Climate Change Info Needed to Save Wildlife

     (CN) — With the impact of climate change on future biodiversity still largely unknown, an international group of biologists wants to predict how climate change will affect species competition and movement — factors that can have a significant influence on survival or extinction.
     While sophisticated forecasting models exist, important species information needed to improve predictions is generally lacking. In an article published Friday, the biologists called for a coordinated effort to measure five key types of biological information — physiology, life history, species interactions, genetic variation, and dispersal — that impact species survival in order to identify at-risk populations and ecosystems and better target the distribution of resources as global temperatures continue to climb.
     “Right now, we’re treating a mouse the same way as an elephant or a fish or a tree,” lead author Mark Urban said. “Yet we know that those are all very different organisms and they are going to respond to their environment in different ways,”
     Existing climate change models draw predictions for biodiversity from broad statistical relationships and can vary significantly, which makes it difficult for scientists and policymakers to respond accordingly. These models often fail to account for a wide range of biological factors that impact an organism’s survival rate, such as species mobility, competition from other organisms and the capacity to adapt and evolve.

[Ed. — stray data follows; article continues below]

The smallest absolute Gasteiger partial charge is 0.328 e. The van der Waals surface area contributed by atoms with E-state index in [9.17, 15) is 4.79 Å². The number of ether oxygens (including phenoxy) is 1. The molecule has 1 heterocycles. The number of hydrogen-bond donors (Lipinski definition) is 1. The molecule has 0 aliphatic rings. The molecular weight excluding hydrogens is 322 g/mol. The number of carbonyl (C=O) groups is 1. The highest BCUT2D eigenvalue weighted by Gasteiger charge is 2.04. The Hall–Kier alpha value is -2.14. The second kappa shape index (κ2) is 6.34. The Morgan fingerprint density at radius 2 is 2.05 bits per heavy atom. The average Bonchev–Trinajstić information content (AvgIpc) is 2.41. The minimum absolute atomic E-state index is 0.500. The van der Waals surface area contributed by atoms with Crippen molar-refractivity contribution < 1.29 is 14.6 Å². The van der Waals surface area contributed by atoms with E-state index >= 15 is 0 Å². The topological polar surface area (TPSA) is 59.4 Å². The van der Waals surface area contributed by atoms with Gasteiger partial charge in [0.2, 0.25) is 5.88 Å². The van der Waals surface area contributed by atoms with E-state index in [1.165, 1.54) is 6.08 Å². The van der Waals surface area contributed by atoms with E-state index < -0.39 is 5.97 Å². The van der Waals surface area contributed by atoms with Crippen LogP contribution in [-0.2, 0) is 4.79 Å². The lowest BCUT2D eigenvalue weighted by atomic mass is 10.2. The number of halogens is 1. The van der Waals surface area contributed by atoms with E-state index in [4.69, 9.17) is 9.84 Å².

“This is because current ecological models often do not include important biological processes and mechanisms: so far only 23 percent of the reviewed studies have taken into account biological mechanisms,” said study co-author Karin Johst.
     Improving the accuracy of predictions is essential for global conservations efforts, as many species are already migrating to higher ground or toward the poles, seeking cooler temperatures.
     However, the capacity to survive varies significantly between different species.
     Some species of frog, for example, can travel miles to remain in a habitable environment, while others — like some types of salamander — are less mobile and can move only a few feet over generations.
     “New Zealand’s strong foundation in ecological research will help. One of our hopes is to build on these strengths and highlight new opportunities to improve predictions by explicitly considering evolution, interactions among species and dispersal,” said William Godsoe, a study co-author and member of New Zealand’s Bio-Protection Research Centre.
     There are more than 8.7 million species worldwide, which creates logistical challenges for gathering the necessary biological information to improve predictions, but even a sampling of key species would be beneficial, the authors said. The more sophisticated models will allow scientists to expand their predictions and apply them to multiple species with similar traits.
     “Our biggest challenge is pinpointing which species to concentrate on and which regions we need to allocate resources,” Urban said. “We are at a triage stage at this point. We have limited resources and patients lined up at the door.”
     The team is calling for a global campaign to study species and enhance existing predictions for their survival, in addition to encouraging conservation strategies to support biodiversity.

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